Leafcutters in Action

In each of Jen’s two field seasons, she has set a challenge for student technicians: obtain a video of a leafcutter harvesting a piece of petal from Clarkia. Students that win the challenge are rewarded with baked goods!! This past summer, Mallory succeeded in capturing not one, but two videos of leafcutters in action (below). Leafcutters can be particularly difficult to capture on video because they cut the petal pieces very quickly, and often fly even faster! If you have Clarkia growing in your garden, look to see if your flowers bear any crescent-shaped cuts. If they do, you too might be able to spot some special bees flying away with their floral confetti.

Videos by Mallory Mead, summer 2021.

Photos from the field

Tune in next week for the next edition of our Pollinator Plant PR Campaign.

Top 10 Oregon Native Plants for Pollinators: Week 6

The Garden Ecology Lab’s Pollinator Plant PR Campaign Presents….. Common Madia (AKA Tarweed)!

The Garden Ecology Lab is releasing a series of plant profiles of the top 10 Oregon native plants for pollinators, based on Aaron Anderson’s 2017-2019 field trials of 23 Oregon native plants. We will feature one plant per week for 10 weeks, this is week 6! Profiles will include photos, planting information, and will highlight common pollinators of each plant.

Photo © Rob Irwin
 some rights reserved

Plant Facts

  • Scientific Name: Madia elegans
  • Life Cycle: Annual
  • Growth Habit: Erect, slender
  • Bloom Duration: July – September
  • Hardiness Zone: 1-11
  • Light requirements: Prefers full sun, will tolerate partial shade.
  • Special Traits: Drought tolerant, deer resistant, seeds valued by birds, adaptable to many soil types and textures.
  • When to plant: Seeds can be sown directly in the fall, or sown in containers or cold frames in the winter. Stratify seeds if growing indoors.

Pollinator Facts

  • Common madia provides both nectar and pollen to its insect visitors and blooms during a period where foraging resources are often scarce (late summer – early fall).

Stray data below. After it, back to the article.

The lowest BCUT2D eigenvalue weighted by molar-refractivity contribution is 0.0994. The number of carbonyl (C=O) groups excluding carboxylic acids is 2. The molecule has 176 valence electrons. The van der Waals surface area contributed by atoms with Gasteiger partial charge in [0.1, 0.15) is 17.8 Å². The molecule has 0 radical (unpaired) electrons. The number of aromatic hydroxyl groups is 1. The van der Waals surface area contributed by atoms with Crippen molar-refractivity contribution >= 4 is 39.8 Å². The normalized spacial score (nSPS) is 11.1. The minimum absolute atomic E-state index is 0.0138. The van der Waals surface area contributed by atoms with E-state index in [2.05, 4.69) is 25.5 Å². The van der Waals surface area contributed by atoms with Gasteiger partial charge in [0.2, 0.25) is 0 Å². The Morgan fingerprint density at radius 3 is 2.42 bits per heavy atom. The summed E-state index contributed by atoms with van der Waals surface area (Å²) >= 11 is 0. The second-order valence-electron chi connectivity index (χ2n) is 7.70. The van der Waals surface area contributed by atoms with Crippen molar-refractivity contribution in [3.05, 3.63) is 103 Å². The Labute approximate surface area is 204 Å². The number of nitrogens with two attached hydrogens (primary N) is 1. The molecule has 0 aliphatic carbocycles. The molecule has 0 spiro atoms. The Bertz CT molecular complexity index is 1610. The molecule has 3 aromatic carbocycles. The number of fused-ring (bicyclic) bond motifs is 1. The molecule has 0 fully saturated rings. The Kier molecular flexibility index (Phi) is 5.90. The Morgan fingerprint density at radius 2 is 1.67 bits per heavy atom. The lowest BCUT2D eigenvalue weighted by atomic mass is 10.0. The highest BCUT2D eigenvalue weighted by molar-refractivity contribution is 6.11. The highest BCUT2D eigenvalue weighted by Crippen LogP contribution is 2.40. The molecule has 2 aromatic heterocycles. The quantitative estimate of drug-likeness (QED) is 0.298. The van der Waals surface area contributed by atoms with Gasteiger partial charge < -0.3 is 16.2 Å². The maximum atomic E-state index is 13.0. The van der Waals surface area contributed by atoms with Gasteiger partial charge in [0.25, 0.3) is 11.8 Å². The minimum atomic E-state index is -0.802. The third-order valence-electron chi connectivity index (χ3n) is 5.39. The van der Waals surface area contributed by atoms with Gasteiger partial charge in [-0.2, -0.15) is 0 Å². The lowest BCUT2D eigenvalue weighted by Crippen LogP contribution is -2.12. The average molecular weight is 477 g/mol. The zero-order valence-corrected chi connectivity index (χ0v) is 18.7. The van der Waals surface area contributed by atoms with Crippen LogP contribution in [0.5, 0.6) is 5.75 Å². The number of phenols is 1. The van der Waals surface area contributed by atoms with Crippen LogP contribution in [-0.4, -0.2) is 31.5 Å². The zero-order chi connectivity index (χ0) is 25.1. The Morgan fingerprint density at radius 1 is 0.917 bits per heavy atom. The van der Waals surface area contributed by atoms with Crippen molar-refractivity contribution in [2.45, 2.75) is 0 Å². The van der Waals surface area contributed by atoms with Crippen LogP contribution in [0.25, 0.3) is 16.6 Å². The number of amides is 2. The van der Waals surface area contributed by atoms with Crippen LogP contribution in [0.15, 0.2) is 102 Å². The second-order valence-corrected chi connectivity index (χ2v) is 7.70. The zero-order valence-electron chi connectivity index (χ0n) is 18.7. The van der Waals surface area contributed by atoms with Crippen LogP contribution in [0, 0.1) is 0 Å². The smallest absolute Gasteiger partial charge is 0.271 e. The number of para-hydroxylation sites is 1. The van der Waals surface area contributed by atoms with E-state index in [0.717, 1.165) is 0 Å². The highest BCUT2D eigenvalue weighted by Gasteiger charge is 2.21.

• Madia was found to be associated with two bee species in Aaron’s research: the Bi-colored Sweat Bee (Agapostemon virescens) and Titus’s Sweat Bee (Lasioglossum titusi)
  • Madia is also the larval host for three moth species: the Spotted Straw Sun Moth (Heliothis phloxiphada), the Small Heliothodes Moth (Heliothodes diminutivus), and an Epiblema moth (Epiblema deverrae)1.

Photo © Chris Cameron
 some rights reserved

Common Madia‘s Native Range in Oregon

Madia elegans is native to most of Western Oregon. Although it's native range does not extend east of the Cascades, it is a hardy annual that may do well in Central- and Eastern- Oregon gardens.

Map acquired from Oregon Flora with imagery sourced from Google.

Common Madia as a pollinator plant

Common Madia is an ideal plant for pollinator gardens due to its long bloom duration and attractiveness to bees, caterpillars, and butterflies. Madia was found to attract both a high abundance and a high diversity of bee visitors, which further speaks to its use as a great pollinator plant! Due to it’s late-summer bloom period, Madia can act as a great source of forage for it’s various visitors when there may not be many other plants flowering in the landscape. Madia flowers, which close at dusk and reopen in the morning, may also come with a fun surprise if you catch them before the sun has finished its ascent: if you’re lucky, you may be able to find male long-horned-bees sleeping in groups within the flowers2.


Infographics developed by LeAnn Locher, Aaron Anderson, and Gail Langellotto.

Abundance Calculations. Bee abundance was calculated using estimated marginal means of bee visitation to each of our study plants from 5-minute observations conducted from Aaron’s 2017-2019 field seasons. Estimated marginal means (EM Means) were assigned to categorical values and averaged across years to yield the following categories: 0% = Very Low =EM mean below 0.49; 25% = Low = EM mean of 0.50 to 0.99; 50% = Moderate = EM mean of 1 to 1.49; 75% = High = EM mean of 1.50 to 1.99; and 100% = Very high = EM mean above 2.0.

Diversity Calculations. Bee diversity was based on the total sum of species collected on each of our study plants from 2017 to 2019. A Chao 2 Estimator was used to estimate total expected species richness for each plant; Chao 2 estimates were then used to create categorical values, as follows: 0% = Very Low = 9.99 or lower; 25% = Low = 10 to 14.99; 50% = Moderate = 15 to 19.99; 75% = High = 20 to 24.99; 100% = Very high = 25 or higher.